I can understand that, it can be confusing. But what if I told you that there is also an instance on Twitter, but just exactly one. Twitter.com namely. This one can’t communicate with anything or anyone else, an island in the middle of a vast social media ocean. And now this island has been stupidly bought by someone whose idea of what such an island should look like is rather special.
Mastodon has many such islands and they are connected with bridges.
You choose an island, pitch your tents there and - you are not tied to this island. On the one hand you can communicate completely freely with all inhabitants of all other islands, on the other hand you can, if you want to, take down your tents again and move to another island (you will lose a little bit, but not as much as if you want to leave here [at Twitter]). These islands (instances) are of different sizes. The biggest ones in Germany are mastodon.social, troet.cafe, mastodon.green and a few others. But there are also tiny islands, I know more than one with a single inhabitant. Is he isolated on his island? No, because he is connected with all the others via said bridges.
Every island has one (or more) chiefs who keep order (Twitter does too, but we’ve complained about that a lot). These chiefs are often private individuals who run an instance as a hobby, but with the large instances there is usually a team behind it, and some also a small company (mastodon.social, for example, is run by a limited liability company that was founded by the chief developer of the Mastodon software, mastodon.green is, as far as I know, a one-man limited liability company).
So now we know that there are many islands, that we are not trapped on these islands and that we can move.
These islands are one of the standout features of Mastodon: a Musk, a Trump, or even a certain four-letter newspaper can buy an island or even build an island themselves, but they can’t possibly buy all the islands, simply because it’s so cheap to build new islands. (I read somewhere once, to run an instance costs about 1€ per user per month). But because the interesting thing about Twitter, like Mastodon, is not the medium itself, but the networks we build on it, it doesn’t matter what happens to individual islands as long as we can move freely.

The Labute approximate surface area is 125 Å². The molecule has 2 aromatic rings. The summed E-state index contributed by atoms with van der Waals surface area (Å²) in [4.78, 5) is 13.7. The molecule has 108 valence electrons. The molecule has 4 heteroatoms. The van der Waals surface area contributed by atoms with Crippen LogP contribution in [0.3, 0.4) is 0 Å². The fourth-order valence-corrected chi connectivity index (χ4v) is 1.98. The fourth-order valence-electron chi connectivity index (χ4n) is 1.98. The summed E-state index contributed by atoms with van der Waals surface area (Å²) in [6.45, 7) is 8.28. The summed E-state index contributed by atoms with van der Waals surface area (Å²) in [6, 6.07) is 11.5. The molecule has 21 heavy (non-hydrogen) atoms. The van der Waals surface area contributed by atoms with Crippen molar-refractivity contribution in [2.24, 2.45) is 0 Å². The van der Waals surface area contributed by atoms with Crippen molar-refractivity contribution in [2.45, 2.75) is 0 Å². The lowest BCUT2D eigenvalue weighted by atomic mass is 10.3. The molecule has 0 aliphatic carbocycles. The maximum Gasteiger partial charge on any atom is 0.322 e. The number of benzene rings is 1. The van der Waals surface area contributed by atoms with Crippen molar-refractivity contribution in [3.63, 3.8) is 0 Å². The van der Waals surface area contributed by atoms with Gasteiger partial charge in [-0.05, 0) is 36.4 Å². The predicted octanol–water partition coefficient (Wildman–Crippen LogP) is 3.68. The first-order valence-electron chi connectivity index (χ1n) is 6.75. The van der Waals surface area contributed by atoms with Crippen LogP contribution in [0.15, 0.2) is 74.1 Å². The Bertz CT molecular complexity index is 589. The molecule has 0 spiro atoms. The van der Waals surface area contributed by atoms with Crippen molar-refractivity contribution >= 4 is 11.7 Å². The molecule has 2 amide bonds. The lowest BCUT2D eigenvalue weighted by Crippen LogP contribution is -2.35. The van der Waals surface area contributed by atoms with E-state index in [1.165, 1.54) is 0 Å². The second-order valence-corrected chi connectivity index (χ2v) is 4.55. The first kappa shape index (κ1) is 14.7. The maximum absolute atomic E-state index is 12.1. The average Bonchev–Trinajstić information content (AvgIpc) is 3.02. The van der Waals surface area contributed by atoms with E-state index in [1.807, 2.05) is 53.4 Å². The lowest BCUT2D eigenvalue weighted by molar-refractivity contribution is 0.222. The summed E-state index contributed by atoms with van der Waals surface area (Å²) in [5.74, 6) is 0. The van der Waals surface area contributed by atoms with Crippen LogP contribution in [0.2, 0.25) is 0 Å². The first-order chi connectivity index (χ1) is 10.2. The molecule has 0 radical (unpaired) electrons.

If individual islands do not want to comply with the rules at all, then they are “defederated”, or figuratively: the bridges there are demolished. However, this is the decision of each individual island chief, so it may not be grassroots democracy, but it is distributed.
Ok pjakobs, enough of the chatter, how am I supposed to find out which island is suitable for me?
Here is a searchable list of Mastodon instances: instances.social/list
It is possible that another aspect of the “island” image will apply to you: there is a local timeline on the islands, which is also called that. So, if you choose an island that is particularly suited to a geographical region, a topic or a language, then you will see the contributions of the other “inhabitants of this island” in their local timeline - which hopefully have a certain thematic cohesion. However, as already mentioned, you can follow all people on all instances and you will also see them in your own timeline.